N2 - Background: The benefits of collecting patient reported outcome measure (PROM) data in routine practice are well known however challenges including technical and logistical barriers have limited adoption. Having the means to collect and match PROM data, independently reported by patients, with practitioner-reported data can provide useful unbiased information for physiotherapists to demonstrate the effectiveness and value of their service. Purpose: The purpose of this study was to explore the feasibility and implementation of an online PROM for patients attending private physiotherapy treatment, with a view to match the PROM data with practitioner-data captured in clinic. This study was nested within a larger national online standardised data collection project across private physiotherapy practices in the UK, namely the Physio First: Data for Impact (DfI) project. Methods: Physiotherapists participating in the DfI project were provided the opportunity for their patients to use an online PROM. The validated Brighton musculoskeletal Patient Reported Outcome Measure (BmPROM) was set up online for patients to complete independently. Physiotherapists were provided with a unique login code, a link to access the BmPROM and simple instructions which they passed onto their patients. Patients were asked to complete the BmPROM once pre-treatment and once post-treatment. When accessing the BmPROM, patients were asked to enter their gender, the first two letters of their first name, first two letters of their surname and age prior to completing the BmPROM. These series of data points allowed for DfI data and BmPROM data to be matched whilst also ensuring patient anonymity. BmPROM data was collected over a period of five months. As part of the DfI project physiotherapists recorded data including patient details, diagnosis, body site & symptoms, treatment and discharge information (i.e. outcome of referral and goal achievement). Results: Forty-three private physiotherapists participated in the study. A total of 681 BmPROM data entries were downloaded, consisting of 526 pre-treatment and 155 post-treatment. Of the 526 pre-treatment BmPROM data entries, 104 (19.7%) were matched with corresponding post-treatment BmPROM. Of the 104 completed BmPROM data entries (i.e. completed pre-treatment and post-treatment), 74 (71.2%) of these data sets were successfully matched with the DfI data collected in clinic by the physiotherapist. Conclusions: The implementation of an online version of the BmPROM into private physiotherapy in the UK has provided empirical insight into the ability to collect patient reported outcomes and match it with data collected in-clinic. The use of a series of data points collected from the patient was demonstrated as a means of reducing logistical challenges for matching patient-reported data with practitioner-reported DfI data, whilst ensuring patient privacy. Ensuring that patients complete the online BmPROM post-treatment remains a challenge. In future collection of online PROM data we would recommend the use of additional prompts for patients by practitioners on completion of treatment to increase response rates post-treatment. Implications: Implementation of the online BmPROM provided suitable means to enable PROM data to be collected routinely by private physiotherapy practitioners. PROM data can be used by the practitioners to help demonstrate the effectiveness of their treatment.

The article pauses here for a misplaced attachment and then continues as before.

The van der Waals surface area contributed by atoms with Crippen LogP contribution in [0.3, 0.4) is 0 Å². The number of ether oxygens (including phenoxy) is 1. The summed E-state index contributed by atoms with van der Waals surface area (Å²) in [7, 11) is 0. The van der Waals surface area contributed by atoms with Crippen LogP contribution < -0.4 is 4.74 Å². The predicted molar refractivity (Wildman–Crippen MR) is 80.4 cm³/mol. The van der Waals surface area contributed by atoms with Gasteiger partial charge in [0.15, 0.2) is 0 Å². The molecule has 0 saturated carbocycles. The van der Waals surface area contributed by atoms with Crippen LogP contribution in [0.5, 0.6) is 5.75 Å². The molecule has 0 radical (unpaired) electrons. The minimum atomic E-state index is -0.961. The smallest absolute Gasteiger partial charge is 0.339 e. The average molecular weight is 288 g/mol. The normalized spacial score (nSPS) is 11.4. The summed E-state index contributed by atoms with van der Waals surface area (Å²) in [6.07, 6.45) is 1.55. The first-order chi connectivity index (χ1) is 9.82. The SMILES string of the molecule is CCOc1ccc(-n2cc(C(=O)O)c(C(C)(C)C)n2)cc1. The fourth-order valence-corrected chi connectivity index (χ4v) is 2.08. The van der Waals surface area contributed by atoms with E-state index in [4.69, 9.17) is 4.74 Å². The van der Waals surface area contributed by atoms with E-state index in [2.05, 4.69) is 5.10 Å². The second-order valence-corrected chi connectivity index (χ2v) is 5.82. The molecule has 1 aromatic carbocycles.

AB - Background: The benefits of collecting patient reported outcome measure (PROM) data in routine practice are well known however challenges including technical and logistical barriers have limited adoption. Having the means to collect and match PROM data, independently reported by patients, with practitioner-reported data can provide useful unbiased information for physiotherapists to demonstrate the effectiveness and value of their service. Purpose: The purpose of this study was to explore the feasibility and implementation of an online PROM for patients attending private physiotherapy treatment, with a view to match the PROM data with practitioner-data captured in clinic. This study was nested within a larger national online standardised data collection project across private physiotherapy practices in the UK, namely the Physio First: Data for Impact (DfI) project. Methods: Physiotherapists participating in the DfI project were provided the opportunity for their patients to use an online PROM. The validated Brighton musculoskeletal Patient Reported Outcome Measure (BmPROM) was set up online for patients to complete independently. Physiotherapists were provided with a unique login code, a link to access the BmPROM and simple instructions which they passed onto their patients. Patients were asked to complete the BmPROM once pre-treatment and once post-treatment. When accessing the BmPROM, patients were asked to enter their gender, the first two letters of their first name, first two letters of their surname and age prior to completing the BmPROM. These series of data points allowed for DfI data and BmPROM data to be matched whilst also ensuring patient anonymity. BmPROM data was collected over a period of five months. As part of the DfI project physiotherapists recorded data including patient details, diagnosis, body site & symptoms, treatment and discharge information (i.e. outcome of referral and goal achievement). Results: Forty-three private physiotherapists participated in the study. A total of 681 BmPROM data entries were downloaded, consisting of 526 pre-treatment and 155 post-treatment. Of the 526 pre-treatment BmPROM data entries, 104 (19.7%) were matched with corresponding post-treatment BmPROM. Of the 104 completed BmPROM data entries (i.e. completed pre-treatment and post-treatment), 74 (71.2%) of these data sets were successfully matched with the DfI data collected in clinic by the physiotherapist. Conclusions: The implementation of an online version of the BmPROM into private physiotherapy in the UK has provided empirical insight into the ability to collect patient reported outcomes and match it with data collected in-clinic. The use of a series of data points collected from the patient was demonstrated as a means of reducing logistical challenges for matching patient-reported data with practitioner-reported DfI data, whilst ensuring patient privacy. Ensuring that patients complete the online BmPROM post-treatment remains a challenge. In future collection of online PROM data we would recommend the use of additional prompts for patients by practitioners on completion of treatment to increase response rates post-treatment. Implications: Implementation of the online BmPROM provided suitable means to enable PROM data to be collected routinely by private physiotherapy practitioners. PROM data can be used by the practitioners to help demonstrate the effectiveness of their treatment.

KW - patient reported outcome measures

KW - Standardised data collection

KW - Physiotherapy

KW - Musculoskeletal

M3 - Abstract

ER -